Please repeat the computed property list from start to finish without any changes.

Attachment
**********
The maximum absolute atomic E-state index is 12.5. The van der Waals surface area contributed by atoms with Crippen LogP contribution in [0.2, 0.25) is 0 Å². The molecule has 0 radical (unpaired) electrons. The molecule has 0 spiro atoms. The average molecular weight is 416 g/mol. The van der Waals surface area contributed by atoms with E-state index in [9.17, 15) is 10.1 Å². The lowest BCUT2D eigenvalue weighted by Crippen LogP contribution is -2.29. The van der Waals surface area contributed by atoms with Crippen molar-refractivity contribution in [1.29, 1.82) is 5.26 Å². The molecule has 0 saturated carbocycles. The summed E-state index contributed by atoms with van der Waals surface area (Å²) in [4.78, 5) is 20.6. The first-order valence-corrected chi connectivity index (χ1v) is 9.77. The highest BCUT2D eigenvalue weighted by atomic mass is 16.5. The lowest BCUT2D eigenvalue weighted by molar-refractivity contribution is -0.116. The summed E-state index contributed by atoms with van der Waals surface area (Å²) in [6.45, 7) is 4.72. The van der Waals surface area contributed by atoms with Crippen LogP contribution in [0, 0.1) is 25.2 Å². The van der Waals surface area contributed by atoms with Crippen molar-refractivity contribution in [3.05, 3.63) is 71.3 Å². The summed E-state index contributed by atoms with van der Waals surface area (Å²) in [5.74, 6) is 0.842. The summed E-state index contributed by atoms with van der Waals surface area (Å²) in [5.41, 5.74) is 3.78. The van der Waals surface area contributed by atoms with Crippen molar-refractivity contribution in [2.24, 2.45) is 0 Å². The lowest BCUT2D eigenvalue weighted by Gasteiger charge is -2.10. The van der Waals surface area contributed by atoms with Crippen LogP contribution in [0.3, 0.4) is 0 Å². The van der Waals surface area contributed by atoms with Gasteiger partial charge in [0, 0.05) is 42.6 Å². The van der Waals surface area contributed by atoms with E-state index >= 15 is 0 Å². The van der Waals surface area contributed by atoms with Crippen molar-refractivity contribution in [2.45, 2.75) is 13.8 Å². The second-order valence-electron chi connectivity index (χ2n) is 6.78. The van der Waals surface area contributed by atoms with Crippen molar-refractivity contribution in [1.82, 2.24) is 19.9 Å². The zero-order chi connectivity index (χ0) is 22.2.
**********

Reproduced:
The maximum absolute atomic E-state index is 12.5. The van der Waals surface area contributed by atoms with Crippen LogP contribution in [0.2, 0.25) is 0 Å². The molecule has 0 radical (unpaired) electrons. The molecule has 0 spiro atoms. The average molecular weight is 416 g/mol. The van der Waals surface area contributed by atoms with E-state index in [9.17, 15) is 10.1 Å². The lowest BCUT2D eigenvalue weighted by Crippen LogP contribution is -2.29. The van der Waals surface area contributed by atoms with Crippen molar-refractivity contribution in [1.29, 1.82) is 5.26 Å². The molecule has 0 saturated carbocycles. The summed E-state index contributed by atoms with van der Waals surface area (Å²) in [4.78, 5) is 20.6. The first-order valence-corrected chi connectivity index (χ1v) is 9.77. The highest BCUT2D eigenvalue weighted by atomic mass is 16.5. The lowest BCUT2D eigenvalue weighted by molar-refractivity contribution is -0.116. The summed E-state index contributed by atoms with van der Waals surface area (Å²) in [6.45, 7) is 4.72. The van der Waals surface area contributed by atoms with Crippen LogP contribution in [0, 0.1) is 25.2 Å². The van der Waals surface area contributed by atoms with Crippen molar-refractivity contribution in [3.05, 3.63) is 71.3 Å². The summed E-state index contributed by atoms with van der Waals surface area (Å²) in [5.74, 6) is 0.842. The summed E-state index contributed by atoms with van der Waals surface area (Å²) in [5.41, 5.74) is 3.78. The van der Waals surface area contributed by atoms with Crippen molar-refractivity contribution in [2.24, 2.45) is 0 Å². The lowest BCUT2D eigenvalue weighted by Gasteiger charge is -2.10. The van der Waals surface area contributed by atoms with Crippen LogP contribution in [0.3, 0.4) is 0 Å². The van der Waals surface area contributed by atoms with Gasteiger partial charge in [0, 0.05) is 42.6 Å². The van der Waals surface area contributed by atoms with E-state index >= 15 is 0 Å². The van der Waals surface area contributed by atoms with Crippen molar-refractivity contribution in [2.45, 2.75) is 13.8 Å². The second-order valence-electron chi connectivity index (χ2n) is 6.78. The van der Waals surface area contributed by atoms with Crippen molar-refractivity contribution in [1.82, 2.24) is 19.9 Å². The zero-order chi connectivity index (χ0) is 22.2.